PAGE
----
Neuroimaging evidence indicates that visual information about objects in the periphery is fed back to foveal retinotopic cortex in a new and separate representation. Additionally, delayed disruption of foveal confluence via transcranical magnetic stimulation impairs discrimination of objects in the periphery, suggesting this feedback mechanism is essential for extra-foveal perception. In this study, we developed a behavioural paradigm to further explore the nature of this feedback mechanism and provide a behavioural measure. Participants performed a discrimination task on objects in the periphery while fixating centrally. A visual distractor presented at the fovea 100ms after presentation of the peripheral stimulus disrupted perceptual discrimination more than visual distractors presented at other stimulus onset asynchronies (SOAs). In a control experiment, a visual distractor presented elsewhere in the periphery at the same SOAs did not impair behavioural performance. These results corroborate previous research showing foveal retinotopic cortex is essential for extra-foveal perception. This study also demonstrates a new paradigm for investigating the nature of the foveal feedback phenomenon.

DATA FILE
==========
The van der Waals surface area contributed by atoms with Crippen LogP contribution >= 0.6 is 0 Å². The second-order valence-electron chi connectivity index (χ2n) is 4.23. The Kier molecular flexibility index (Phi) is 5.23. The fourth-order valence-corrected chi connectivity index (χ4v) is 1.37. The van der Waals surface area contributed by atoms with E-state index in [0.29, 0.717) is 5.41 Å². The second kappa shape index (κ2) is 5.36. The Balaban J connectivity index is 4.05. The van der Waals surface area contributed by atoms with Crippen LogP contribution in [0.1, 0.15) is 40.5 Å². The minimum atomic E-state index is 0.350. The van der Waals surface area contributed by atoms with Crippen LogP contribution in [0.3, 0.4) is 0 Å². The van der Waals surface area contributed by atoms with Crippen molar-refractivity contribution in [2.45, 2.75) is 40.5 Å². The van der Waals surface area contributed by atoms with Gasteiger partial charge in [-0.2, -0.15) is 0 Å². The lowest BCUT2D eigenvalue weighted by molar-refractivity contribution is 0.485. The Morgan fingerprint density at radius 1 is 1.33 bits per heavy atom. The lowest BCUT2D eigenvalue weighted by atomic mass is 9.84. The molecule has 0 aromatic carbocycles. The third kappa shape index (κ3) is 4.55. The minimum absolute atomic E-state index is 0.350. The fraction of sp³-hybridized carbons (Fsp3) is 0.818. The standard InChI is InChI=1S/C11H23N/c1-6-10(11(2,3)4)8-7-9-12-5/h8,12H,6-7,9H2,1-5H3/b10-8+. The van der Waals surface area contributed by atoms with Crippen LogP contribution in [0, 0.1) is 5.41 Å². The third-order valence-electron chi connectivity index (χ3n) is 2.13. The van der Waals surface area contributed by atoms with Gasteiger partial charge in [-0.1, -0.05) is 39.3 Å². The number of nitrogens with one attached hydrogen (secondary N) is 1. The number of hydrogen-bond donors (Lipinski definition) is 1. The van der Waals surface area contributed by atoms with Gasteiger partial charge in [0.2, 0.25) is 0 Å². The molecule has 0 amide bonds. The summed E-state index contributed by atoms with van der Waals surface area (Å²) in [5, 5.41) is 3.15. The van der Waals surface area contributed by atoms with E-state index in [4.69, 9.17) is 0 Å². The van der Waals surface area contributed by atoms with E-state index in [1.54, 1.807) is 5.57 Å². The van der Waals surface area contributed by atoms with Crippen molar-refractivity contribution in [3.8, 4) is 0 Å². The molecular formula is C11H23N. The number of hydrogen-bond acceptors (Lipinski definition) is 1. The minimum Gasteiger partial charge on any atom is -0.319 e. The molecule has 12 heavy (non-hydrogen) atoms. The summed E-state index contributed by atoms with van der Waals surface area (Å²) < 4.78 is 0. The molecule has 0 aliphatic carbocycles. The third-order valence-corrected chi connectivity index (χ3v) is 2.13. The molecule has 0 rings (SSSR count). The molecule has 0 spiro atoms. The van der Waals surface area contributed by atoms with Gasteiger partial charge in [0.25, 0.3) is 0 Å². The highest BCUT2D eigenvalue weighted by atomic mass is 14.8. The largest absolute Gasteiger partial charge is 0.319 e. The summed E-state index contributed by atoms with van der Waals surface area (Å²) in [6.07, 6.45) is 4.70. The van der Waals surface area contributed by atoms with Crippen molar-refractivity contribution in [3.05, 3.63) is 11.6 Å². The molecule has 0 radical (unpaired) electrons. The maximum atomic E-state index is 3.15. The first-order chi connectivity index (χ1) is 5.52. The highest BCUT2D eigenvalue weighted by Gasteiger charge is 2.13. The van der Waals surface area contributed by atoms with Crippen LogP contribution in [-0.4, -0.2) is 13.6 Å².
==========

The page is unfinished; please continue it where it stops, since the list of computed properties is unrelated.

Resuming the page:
|Number of pages||1|
|Journal||Journal of Vision|
|Publication status||Published - 2015|
|Event||Annual Vision Sciences Society Meeting (15th : 2015) - Florida|
Duration: 15 May 2014 → 20 May 2015